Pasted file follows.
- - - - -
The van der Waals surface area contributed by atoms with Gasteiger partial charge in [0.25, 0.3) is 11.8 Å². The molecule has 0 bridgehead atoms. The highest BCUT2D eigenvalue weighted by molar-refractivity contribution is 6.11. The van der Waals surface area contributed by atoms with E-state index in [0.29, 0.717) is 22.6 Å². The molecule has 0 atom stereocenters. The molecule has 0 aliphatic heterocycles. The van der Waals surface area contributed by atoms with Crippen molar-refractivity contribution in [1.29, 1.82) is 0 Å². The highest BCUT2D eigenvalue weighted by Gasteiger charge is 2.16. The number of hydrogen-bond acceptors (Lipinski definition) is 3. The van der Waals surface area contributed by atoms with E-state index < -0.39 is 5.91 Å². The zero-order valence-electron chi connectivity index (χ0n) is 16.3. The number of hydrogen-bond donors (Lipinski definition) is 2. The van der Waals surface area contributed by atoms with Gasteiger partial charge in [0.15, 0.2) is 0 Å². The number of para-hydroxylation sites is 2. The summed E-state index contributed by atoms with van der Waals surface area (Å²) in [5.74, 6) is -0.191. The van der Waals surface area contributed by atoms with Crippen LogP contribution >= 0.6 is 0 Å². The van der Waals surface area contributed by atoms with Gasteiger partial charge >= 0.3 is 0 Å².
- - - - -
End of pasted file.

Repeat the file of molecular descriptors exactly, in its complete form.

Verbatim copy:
The van der Waals surface area contributed by atoms with Gasteiger partial charge in [0.25, 0.3) is 11.8 Å². The molecule has 0 bridgehead atoms. The highest BCUT2D eigenvalue weighted by molar-refractivity contribution is 6.11. The van der Waals surface area contributed by atoms with E-state index in [0.29, 0.717) is 22.6 Å². The molecule has 0 atom stereocenters. The molecule has 0 aliphatic heterocycles. The van der Waals surface area contributed by atoms with Crippen molar-refractivity contribution in [1.29, 1.82) is 0 Å². The highest BCUT2D eigenvalue weighted by Gasteiger charge is 2.16. The number of hydrogen-bond acceptors (Lipinski definition) is 3. The van der Waals surface area contributed by atoms with E-state index < -0.39 is 5.91 Å². The zero-order valence-electron chi connectivity index (χ0n) is 16.3. The number of hydrogen-bond donors (Lipinski definition) is 2. The van der Waals surface area contributed by atoms with Gasteiger partial charge in [0.15, 0.2) is 0 Å². The number of para-hydroxylation sites is 2. The summed E-state index contributed by atoms with van der Waals surface area (Å²) in [5.74, 6) is -0.191. The van der Waals surface area contributed by atoms with Crippen LogP contribution >= 0.6 is 0 Å². The van der Waals surface area contributed by atoms with Gasteiger partial charge >= 0.3 is 0 Å².